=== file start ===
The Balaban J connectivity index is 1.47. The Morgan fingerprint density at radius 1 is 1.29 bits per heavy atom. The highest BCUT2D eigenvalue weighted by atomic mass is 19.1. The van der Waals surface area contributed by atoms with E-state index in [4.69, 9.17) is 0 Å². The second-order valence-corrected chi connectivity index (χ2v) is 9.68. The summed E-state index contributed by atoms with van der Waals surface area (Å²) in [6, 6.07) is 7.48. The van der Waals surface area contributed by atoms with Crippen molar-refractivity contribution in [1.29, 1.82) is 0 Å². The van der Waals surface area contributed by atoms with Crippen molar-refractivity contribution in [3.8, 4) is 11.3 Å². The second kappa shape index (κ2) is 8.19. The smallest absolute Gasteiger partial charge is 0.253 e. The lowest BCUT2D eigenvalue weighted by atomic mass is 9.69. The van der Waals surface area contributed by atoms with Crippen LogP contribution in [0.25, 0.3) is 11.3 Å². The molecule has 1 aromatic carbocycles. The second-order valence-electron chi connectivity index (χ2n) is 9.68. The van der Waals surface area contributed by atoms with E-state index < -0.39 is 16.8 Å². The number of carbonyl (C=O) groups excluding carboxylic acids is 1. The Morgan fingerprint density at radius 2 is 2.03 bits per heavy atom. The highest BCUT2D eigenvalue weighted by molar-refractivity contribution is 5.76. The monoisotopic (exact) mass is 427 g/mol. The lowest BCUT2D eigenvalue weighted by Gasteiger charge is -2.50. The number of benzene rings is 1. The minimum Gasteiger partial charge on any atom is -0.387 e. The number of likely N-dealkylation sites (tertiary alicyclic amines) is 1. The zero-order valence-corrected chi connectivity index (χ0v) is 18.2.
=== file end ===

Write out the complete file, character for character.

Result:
The Balaban J connectivity index is 1.47. The Morgan fingerprint density at radius 1 is 1.29 bits per heavy atom. The highest BCUT2D eigenvalue weighted by atomic mass is 19.1. The van der Waals surface area contributed by atoms with E-state index in [4.69, 9.17) is 0 Å². The second-order valence-corrected chi connectivity index (χ2v) is 9.68. The summed E-state index contributed by atoms with van der Waals surface area (Å²) in [6, 6.07) is 7.48. The van der Waals surface area contributed by atoms with Crippen molar-refractivity contribution in [1.29, 1.82) is 0 Å². The van der Waals surface area contributed by atoms with Crippen molar-refractivity contribution in [3.8, 4) is 11.3 Å². The second kappa shape index (κ2) is 8.19. The smallest absolute Gasteiger partial charge is 0.253 e. The lowest BCUT2D eigenvalue weighted by atomic mass is 9.69. The van der Waals surface area contributed by atoms with Crippen LogP contribution in [0.25, 0.3) is 11.3 Å². The molecule has 1 aromatic carbocycles. The second-order valence-electron chi connectivity index (χ2n) is 9.68. The van der Waals surface area contributed by atoms with E-state index < -0.39 is 16.8 Å². The number of carbonyl (C=O) groups excluding carboxylic acids is 1. The Morgan fingerprint density at radius 2 is 2.03 bits per heavy atom. The highest BCUT2D eigenvalue weighted by molar-refractivity contribution is 5.76. The monoisotopic (exact) mass is 427 g/mol. The lowest BCUT2D eigenvalue weighted by Gasteiger charge is -2.50. The number of benzene rings is 1. The minimum Gasteiger partial charge on any atom is -0.387 e. The number of likely N-dealkylation sites (tertiary alicyclic amines) is 1. The zero-order valence-corrected chi connectivity index (χ0v) is 18.2.